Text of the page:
The Supreme Court of the United States temporarily halted the expiration of Title 42, a policy that allows the country to expel and restrict migrants during a health crisis. Chief Justice John Roberts issued the stay on Monday after a number of states requested the high court’s intervention. The contested policy was set to expire on Wednesday.
The states requesting the emergency stay of Title 42 include Texas, Arizona, Louisiana, Alabama, and several others. According to Texas Gov. Greg Abbott, the move would help prevent illegal immigration. Texas is among the border states most affected by the increase of illegal crossings from Latin American countries and other nations. Many Republican governors and lawmakers, especially those from the affected states, claim that they would experience irreversible harm, should Title 42 be terminated.
Republicans, especially those living in the South, have countered that the record surge in border crossings must be stemmed. In an earlier court filing from GOP-led states, they argued they would suffer “irreparable harm from the impending Termination of Title 42.”
The Supreme Court’s stay on the policy comes after the U.S. Court of Appeals for the D.C. Circuit had denied the 15 state effort to retain Title 42 last Friday. The Biden administration and organizations such as the American Civil Liberties Union continue to put forth efforts to open the U.S. border to immigration with little to no attention to the number of illegal crossings.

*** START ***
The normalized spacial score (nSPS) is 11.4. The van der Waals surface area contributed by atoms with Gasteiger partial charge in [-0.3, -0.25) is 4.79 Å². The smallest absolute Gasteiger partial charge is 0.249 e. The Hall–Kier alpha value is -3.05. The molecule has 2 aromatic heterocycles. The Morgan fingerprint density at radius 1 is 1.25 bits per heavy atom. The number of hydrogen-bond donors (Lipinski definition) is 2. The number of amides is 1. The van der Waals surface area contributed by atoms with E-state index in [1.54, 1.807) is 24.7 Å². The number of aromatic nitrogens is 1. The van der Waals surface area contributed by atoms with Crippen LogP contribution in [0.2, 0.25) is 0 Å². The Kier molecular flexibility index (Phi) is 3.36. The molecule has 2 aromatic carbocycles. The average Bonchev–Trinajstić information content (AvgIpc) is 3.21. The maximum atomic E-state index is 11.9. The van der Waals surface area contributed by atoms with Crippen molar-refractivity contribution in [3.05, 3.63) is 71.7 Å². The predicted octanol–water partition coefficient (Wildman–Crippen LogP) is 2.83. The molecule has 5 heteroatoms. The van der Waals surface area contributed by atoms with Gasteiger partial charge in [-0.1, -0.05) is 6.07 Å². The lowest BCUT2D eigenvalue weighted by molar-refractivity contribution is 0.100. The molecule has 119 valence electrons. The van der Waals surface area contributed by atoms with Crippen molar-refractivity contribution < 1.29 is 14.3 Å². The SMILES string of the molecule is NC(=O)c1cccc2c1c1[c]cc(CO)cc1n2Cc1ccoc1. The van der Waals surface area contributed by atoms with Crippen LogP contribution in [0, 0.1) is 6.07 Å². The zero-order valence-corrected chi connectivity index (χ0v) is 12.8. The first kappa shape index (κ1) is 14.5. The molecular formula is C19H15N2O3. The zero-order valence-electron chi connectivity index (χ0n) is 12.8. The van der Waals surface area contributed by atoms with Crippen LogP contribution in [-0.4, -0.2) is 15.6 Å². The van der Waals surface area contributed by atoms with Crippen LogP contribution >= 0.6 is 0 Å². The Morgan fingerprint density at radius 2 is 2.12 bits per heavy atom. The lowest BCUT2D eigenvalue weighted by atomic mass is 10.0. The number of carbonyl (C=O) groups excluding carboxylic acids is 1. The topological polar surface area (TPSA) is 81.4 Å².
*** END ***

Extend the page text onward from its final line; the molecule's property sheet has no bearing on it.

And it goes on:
American Civil Liberties Union attorney Lee Gelernt, who led the lawsuit challenging Title 42 on behalf of a group of asylum-seeking families, has said the policy “caused enormous harm to tens of thousands of asylum seekers.”
Roberts’ decision is not conclusive. The high court must now decide how it will rule: whether to make the stay permanent or proceed with the end of the immigration policy. The White House is preparing for the prospect of as many as 14,000 illegal crossings per day, should Title 42 expire on Wednesday.